Acute exposure to ergot alkaloids from endophyte-infected tall fescue does not alter absorptive or barrier function of the isolated bovine ruminal epithelium

A. P. Foote, G. B. Penner, M. E. Walpole, J. L. Klotz, K. R. Brown, L. P. Bush, D. L. Harmon

Research output: Contribution to journalArticlepeer-review

7 Scopus citations

Abstract

Ergot alkaloids in endophyte-infected (Neotyphodium coenophialum) tall fescue (Lolium arundinaceum) have been shown to cause a reduction in blood flow to the rumen epithelium as well as a decrease in volatile fatty acids (VFA) absorption from the washed rumen of steers. Previous data also indicates that incubating an extract of endophyte-infected tall fescue seed causes an increase in the amount of VFA absorbed per unit of blood flow, which could result from an alteration in the absorptive or barrier function of the rumen epithelium. An experiment was conducted to determine the acute effects of an endophyte-infected tall fescue seed extract (EXT) on total, passive or facilitated acetate and butyrate flux across the isolated bovine rumen as well as the barrier function measured by inulin flux and tissue conductance (G t). Flux of ergovaline across the rumen epithelium was also evaluated. Rumen tissue from the caudal dorsal sac of Holstein steers (n=6), fed a common diet, was collected and isolated shortly after slaughter and mounted between two halves of Ussing chambers. In vitro treatments included vehicle control (80% methanol, 0.5% of total volume), Low EXT (50 ng ergovaline/ml) and High EXT (250 ng ergovaline/ml). Results indicate that there is no effect of acute exposure to ergot alkaloids on total, passive or facilitated flux of acetate or butyrate across the isolate bovine rumen epithelium (P>0.51). Inulin flux (P=0.16) and G t (P>0.17) were not affected by EXT treatment, indicating no alteration in barrier function due to acute ergot alkaloid exposure. Ergovaline was detected in the serosal buffer of the High EXT treatment indicating that the flux rate is ~0.25 to 0.44 ng/cm 2 per hour. Data indicate that specific pathways for VFA absorption and barrier function of the rumen epithelium are not affected by acute exposure to ergot alkaloids from tall fescue at the concentrations tested. Ergovaline has the potential to be absorbed from the rumen of cattle that could contribute to reduced blood flow and motility and lead to reduced growth rates of cattle.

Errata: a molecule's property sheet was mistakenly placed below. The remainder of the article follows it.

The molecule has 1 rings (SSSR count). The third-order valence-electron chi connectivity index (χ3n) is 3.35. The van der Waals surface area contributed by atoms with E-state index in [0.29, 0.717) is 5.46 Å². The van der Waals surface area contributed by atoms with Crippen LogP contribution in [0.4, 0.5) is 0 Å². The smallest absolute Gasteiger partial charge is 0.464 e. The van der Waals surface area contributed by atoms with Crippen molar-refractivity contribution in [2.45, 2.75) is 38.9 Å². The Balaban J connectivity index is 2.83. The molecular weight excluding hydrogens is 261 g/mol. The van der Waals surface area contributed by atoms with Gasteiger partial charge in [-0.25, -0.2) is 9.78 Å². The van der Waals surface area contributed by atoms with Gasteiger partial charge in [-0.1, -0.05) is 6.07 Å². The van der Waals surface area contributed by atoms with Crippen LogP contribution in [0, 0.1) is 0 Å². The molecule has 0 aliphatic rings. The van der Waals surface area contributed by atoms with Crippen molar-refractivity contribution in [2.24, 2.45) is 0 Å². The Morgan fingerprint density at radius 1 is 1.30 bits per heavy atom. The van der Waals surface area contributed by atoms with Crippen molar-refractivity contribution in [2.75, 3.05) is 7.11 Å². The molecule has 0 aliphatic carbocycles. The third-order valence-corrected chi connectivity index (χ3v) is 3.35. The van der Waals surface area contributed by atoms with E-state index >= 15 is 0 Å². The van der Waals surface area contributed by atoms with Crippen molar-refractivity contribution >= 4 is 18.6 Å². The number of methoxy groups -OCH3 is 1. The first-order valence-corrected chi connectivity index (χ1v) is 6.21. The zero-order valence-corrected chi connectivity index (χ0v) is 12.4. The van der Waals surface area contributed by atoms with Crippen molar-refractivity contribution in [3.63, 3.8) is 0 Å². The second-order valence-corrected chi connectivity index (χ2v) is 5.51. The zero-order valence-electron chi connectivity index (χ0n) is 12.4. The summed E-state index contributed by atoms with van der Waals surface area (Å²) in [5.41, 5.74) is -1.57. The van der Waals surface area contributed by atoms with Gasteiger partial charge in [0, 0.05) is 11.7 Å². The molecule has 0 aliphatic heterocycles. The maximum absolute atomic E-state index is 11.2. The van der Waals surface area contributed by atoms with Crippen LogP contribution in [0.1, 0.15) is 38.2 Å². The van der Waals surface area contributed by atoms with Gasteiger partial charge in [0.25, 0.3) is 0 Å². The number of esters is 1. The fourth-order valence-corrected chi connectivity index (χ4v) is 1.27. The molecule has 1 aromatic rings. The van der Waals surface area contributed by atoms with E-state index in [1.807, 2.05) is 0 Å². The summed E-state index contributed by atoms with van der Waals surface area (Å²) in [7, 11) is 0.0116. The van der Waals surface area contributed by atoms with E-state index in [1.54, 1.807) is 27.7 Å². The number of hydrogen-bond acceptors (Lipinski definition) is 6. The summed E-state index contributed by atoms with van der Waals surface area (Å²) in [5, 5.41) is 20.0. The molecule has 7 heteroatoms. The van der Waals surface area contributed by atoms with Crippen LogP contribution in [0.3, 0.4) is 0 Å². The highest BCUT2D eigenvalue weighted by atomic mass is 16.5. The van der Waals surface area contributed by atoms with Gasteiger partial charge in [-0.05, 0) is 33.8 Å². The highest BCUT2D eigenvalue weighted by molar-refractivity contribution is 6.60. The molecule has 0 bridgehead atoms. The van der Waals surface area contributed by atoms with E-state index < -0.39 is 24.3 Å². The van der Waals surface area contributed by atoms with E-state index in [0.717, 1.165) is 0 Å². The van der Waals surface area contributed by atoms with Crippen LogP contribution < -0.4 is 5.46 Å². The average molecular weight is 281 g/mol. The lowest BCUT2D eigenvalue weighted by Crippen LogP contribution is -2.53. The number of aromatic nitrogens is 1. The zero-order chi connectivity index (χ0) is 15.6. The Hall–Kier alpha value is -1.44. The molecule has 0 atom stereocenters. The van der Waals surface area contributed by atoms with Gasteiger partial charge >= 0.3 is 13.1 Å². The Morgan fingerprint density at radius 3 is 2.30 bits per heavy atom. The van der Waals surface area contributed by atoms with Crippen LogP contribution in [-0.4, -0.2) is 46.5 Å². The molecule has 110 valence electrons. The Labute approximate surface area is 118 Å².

Original languageEnglish
Pages (from-to)1106-1112
Number of pages7
JournalAnimal
Volume8
Issue number7
DOIs
StatePublished - Jul 2014

Keywords

  • bovine
  • ergovaline absorption
  • fescue toxicosis
  • volatile fatty acid absorption

ASJC Scopus subject areas

  • Animal Science and Zoology

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